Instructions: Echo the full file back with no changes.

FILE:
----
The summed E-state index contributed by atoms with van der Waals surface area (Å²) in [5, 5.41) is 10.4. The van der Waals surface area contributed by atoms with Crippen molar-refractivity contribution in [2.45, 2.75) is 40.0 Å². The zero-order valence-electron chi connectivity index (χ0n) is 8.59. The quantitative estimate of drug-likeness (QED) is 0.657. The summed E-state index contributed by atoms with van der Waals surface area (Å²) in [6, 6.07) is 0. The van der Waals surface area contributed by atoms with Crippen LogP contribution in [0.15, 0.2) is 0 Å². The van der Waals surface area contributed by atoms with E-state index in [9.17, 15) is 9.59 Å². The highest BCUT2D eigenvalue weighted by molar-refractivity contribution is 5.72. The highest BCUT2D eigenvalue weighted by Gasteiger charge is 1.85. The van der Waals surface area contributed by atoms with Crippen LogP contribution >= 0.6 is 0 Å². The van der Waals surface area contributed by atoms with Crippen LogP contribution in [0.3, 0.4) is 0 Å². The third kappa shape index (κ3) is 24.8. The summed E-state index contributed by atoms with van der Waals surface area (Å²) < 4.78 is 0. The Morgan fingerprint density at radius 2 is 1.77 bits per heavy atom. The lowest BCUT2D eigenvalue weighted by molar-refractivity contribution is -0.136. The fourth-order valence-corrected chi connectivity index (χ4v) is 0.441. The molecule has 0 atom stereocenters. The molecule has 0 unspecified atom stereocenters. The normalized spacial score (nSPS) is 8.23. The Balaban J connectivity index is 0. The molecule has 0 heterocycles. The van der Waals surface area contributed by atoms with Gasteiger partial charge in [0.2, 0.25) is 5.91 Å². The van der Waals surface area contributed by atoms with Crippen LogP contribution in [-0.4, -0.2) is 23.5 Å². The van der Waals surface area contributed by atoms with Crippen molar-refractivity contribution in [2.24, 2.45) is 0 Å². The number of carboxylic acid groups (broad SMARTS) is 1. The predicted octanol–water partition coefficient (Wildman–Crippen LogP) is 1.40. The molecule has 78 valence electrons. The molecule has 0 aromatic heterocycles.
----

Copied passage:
The summed E-state index contributed by atoms with van der Waals surface area (Å²) in [5, 5.41) is 10.4. The van der Waals surface area contributed by atoms with Crippen molar-refractivity contribution in [2.45, 2.75) is 40.0 Å². The zero-order valence-electron chi connectivity index (χ0n) is 8.59. The quantitative estimate of drug-likeness (QED) is 0.657. The summed E-state index contributed by atoms with van der Waals surface area (Å²) in [6, 6.07) is 0. The van der Waals surface area contributed by atoms with Crippen LogP contribution in [0.15, 0.2) is 0 Å². The van der Waals surface area contributed by atoms with E-state index in [9.17, 15) is 9.59 Å². The highest BCUT2D eigenvalue weighted by molar-refractivity contribution is 5.72. The highest BCUT2D eigenvalue weighted by Gasteiger charge is 1.85. The van der Waals surface area contributed by atoms with Crippen LogP contribution >= 0.6 is 0 Å². The van der Waals surface area contributed by atoms with Crippen LogP contribution in [0.3, 0.4) is 0 Å². The third kappa shape index (κ3) is 24.8. The summed E-state index contributed by atoms with van der Waals surface area (Å²) < 4.78 is 0. The Morgan fingerprint density at radius 2 is 1.77 bits per heavy atom. The lowest BCUT2D eigenvalue weighted by molar-refractivity contribution is -0.136. The fourth-order valence-corrected chi connectivity index (χ4v) is 0.441. The molecule has 0 atom stereocenters. The molecule has 0 unspecified atom stereocenters. The normalized spacial score (nSPS) is 8.23. The Balaban J connectivity index is 0. The molecule has 0 heterocycles. The van der Waals surface area contributed by atoms with Gasteiger partial charge in [0.2, 0.25) is 5.91 Å². The van der Waals surface area contributed by atoms with Crippen LogP contribution in [-0.4, -0.2) is 23.5 Å². The van der Waals surface area contributed by atoms with Crippen molar-refractivity contribution in [2.24, 2.45) is 0 Å². The number of carboxylic acid groups (broad SMARTS) is 1. The predicted octanol–water partition coefficient (Wildman–Crippen LogP) is 1.40. The molecule has 78 valence electrons. The molecule has 0 aromatic heterocycles.